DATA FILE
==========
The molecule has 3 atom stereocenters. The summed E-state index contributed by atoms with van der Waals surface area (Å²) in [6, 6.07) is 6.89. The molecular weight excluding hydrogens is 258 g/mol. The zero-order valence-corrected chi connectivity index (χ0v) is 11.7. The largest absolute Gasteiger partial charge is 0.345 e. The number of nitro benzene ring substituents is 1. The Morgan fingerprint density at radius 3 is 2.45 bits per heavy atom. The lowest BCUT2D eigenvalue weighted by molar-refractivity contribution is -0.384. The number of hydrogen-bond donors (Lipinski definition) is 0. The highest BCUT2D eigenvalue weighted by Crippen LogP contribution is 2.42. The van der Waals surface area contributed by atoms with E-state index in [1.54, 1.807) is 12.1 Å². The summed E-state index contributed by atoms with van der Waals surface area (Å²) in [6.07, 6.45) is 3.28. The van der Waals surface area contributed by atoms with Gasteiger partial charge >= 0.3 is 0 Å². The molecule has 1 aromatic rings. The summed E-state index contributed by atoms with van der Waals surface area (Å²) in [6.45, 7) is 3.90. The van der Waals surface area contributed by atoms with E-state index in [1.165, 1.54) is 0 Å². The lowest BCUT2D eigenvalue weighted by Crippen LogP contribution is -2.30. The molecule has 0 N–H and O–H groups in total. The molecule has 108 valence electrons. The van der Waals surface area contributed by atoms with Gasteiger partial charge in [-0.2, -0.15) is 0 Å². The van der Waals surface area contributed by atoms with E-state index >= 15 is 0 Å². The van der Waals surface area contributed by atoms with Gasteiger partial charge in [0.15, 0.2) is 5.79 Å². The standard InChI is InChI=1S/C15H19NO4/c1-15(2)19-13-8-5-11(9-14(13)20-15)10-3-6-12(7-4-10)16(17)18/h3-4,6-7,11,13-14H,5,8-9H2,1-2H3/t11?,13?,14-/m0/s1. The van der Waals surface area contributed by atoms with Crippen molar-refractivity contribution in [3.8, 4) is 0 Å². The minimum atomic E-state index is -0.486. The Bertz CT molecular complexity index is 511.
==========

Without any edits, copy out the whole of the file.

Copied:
The molecule has 3 atom stereocenters. The summed E-state index contributed by atoms with van der Waals surface area (Å²) in [6, 6.07) is 6.89. The molecular weight excluding hydrogens is 258 g/mol. The zero-order valence-corrected chi connectivity index (χ0v) is 11.7. The largest absolute Gasteiger partial charge is 0.345 e. The number of nitro benzene ring substituents is 1. The Morgan fingerprint density at radius 3 is 2.45 bits per heavy atom. The lowest BCUT2D eigenvalue weighted by molar-refractivity contribution is -0.384. The number of hydrogen-bond donors (Lipinski definition) is 0. The highest BCUT2D eigenvalue weighted by Crippen LogP contribution is 2.42. The van der Waals surface area contributed by atoms with E-state index in [1.54, 1.807) is 12.1 Å². The summed E-state index contributed by atoms with van der Waals surface area (Å²) in [6.07, 6.45) is 3.28. The van der Waals surface area contributed by atoms with Gasteiger partial charge >= 0.3 is 0 Å². The molecule has 1 aromatic rings. The summed E-state index contributed by atoms with van der Waals surface area (Å²) in [6.45, 7) is 3.90. The van der Waals surface area contributed by atoms with E-state index in [1.165, 1.54) is 0 Å². The lowest BCUT2D eigenvalue weighted by Crippen LogP contribution is -2.30. The molecule has 0 N–H and O–H groups in total. The molecule has 108 valence electrons. The van der Waals surface area contributed by atoms with Gasteiger partial charge in [-0.2, -0.15) is 0 Å². The van der Waals surface area contributed by atoms with E-state index >= 15 is 0 Å². The van der Waals surface area contributed by atoms with Gasteiger partial charge in [0.15, 0.2) is 5.79 Å². The standard InChI is InChI=1S/C15H19NO4/c1-15(2)19-13-8-5-11(9-14(13)20-15)10-3-6-12(7-4-10)16(17)18/h3-4,6-7,11,13-14H,5,8-9H2,1-2H3/t11?,13?,14-/m0/s1. The van der Waals surface area contributed by atoms with Crippen molar-refractivity contribution in [3.8, 4) is 0 Å². The minimum atomic E-state index is -0.486. The Bertz CT molecular complexity index is 511.